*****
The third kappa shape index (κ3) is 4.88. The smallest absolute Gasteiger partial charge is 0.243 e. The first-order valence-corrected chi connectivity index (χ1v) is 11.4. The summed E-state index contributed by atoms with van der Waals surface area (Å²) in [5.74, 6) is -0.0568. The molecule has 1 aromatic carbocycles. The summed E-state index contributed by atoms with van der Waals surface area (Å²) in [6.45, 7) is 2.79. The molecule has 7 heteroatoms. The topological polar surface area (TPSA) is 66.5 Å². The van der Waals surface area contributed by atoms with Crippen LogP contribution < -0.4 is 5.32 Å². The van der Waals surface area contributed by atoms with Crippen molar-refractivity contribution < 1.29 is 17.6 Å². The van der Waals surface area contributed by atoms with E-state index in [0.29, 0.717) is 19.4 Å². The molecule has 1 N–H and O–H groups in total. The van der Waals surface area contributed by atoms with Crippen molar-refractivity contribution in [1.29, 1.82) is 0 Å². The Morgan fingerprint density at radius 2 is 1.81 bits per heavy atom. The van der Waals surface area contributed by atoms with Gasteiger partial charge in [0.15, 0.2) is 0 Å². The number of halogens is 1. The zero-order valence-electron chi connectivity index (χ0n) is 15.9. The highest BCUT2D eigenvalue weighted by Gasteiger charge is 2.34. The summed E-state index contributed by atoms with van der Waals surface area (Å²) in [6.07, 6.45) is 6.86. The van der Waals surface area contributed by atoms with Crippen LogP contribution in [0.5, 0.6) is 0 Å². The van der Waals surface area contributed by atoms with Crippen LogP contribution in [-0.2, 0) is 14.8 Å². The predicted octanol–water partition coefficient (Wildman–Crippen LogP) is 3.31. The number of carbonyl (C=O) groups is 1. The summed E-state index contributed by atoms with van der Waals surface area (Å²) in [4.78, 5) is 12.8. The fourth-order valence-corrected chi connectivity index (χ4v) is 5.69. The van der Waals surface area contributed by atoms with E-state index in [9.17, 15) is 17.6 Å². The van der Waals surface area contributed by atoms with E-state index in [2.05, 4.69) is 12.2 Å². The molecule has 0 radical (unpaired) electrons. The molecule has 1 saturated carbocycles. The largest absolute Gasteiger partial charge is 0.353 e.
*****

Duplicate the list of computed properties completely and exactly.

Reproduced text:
The third kappa shape index (κ3) is 4.88. The smallest absolute Gasteiger partial charge is 0.243 e. The first-order valence-corrected chi connectivity index (χ1v) is 11.4. The summed E-state index contributed by atoms with van der Waals surface area (Å²) in [5.74, 6) is -0.0568. The molecule has 1 aromatic carbocycles. The summed E-state index contributed by atoms with van der Waals surface area (Å²) in [6.45, 7) is 2.79. The molecule has 7 heteroatoms. The topological polar surface area (TPSA) is 66.5 Å². The van der Waals surface area contributed by atoms with Crippen LogP contribution < -0.4 is 5.32 Å². The van der Waals surface area contributed by atoms with Crippen molar-refractivity contribution < 1.29 is 17.6 Å². The van der Waals surface area contributed by atoms with E-state index in [0.29, 0.717) is 19.4 Å². The molecule has 1 N–H and O–H groups in total. The van der Waals surface area contributed by atoms with Crippen molar-refractivity contribution in [1.29, 1.82) is 0 Å². The Morgan fingerprint density at radius 2 is 1.81 bits per heavy atom. The van der Waals surface area contributed by atoms with Gasteiger partial charge in [0.15, 0.2) is 0 Å². The number of halogens is 1. The zero-order valence-electron chi connectivity index (χ0n) is 15.9. The highest BCUT2D eigenvalue weighted by Gasteiger charge is 2.34. The summed E-state index contributed by atoms with van der Waals surface area (Å²) in [6.07, 6.45) is 6.86. The van der Waals surface area contributed by atoms with Crippen LogP contribution in [0.5, 0.6) is 0 Å². The van der Waals surface area contributed by atoms with Crippen LogP contribution in [-0.2, 0) is 14.8 Å². The predicted octanol–water partition coefficient (Wildman–Crippen LogP) is 3.31. The number of carbonyl (C=O) groups is 1. The summed E-state index contributed by atoms with van der Waals surface area (Å²) in [4.78, 5) is 12.8. The fourth-order valence-corrected chi connectivity index (χ4v) is 5.69. The van der Waals surface area contributed by atoms with E-state index in [9.17, 15) is 17.6 Å². The van der Waals surface area contributed by atoms with E-state index in [2.05, 4.69) is 12.2 Å². The molecule has 0 radical (unpaired) electrons. The molecule has 1 saturated carbocycles. The largest absolute Gasteiger partial charge is 0.353 e.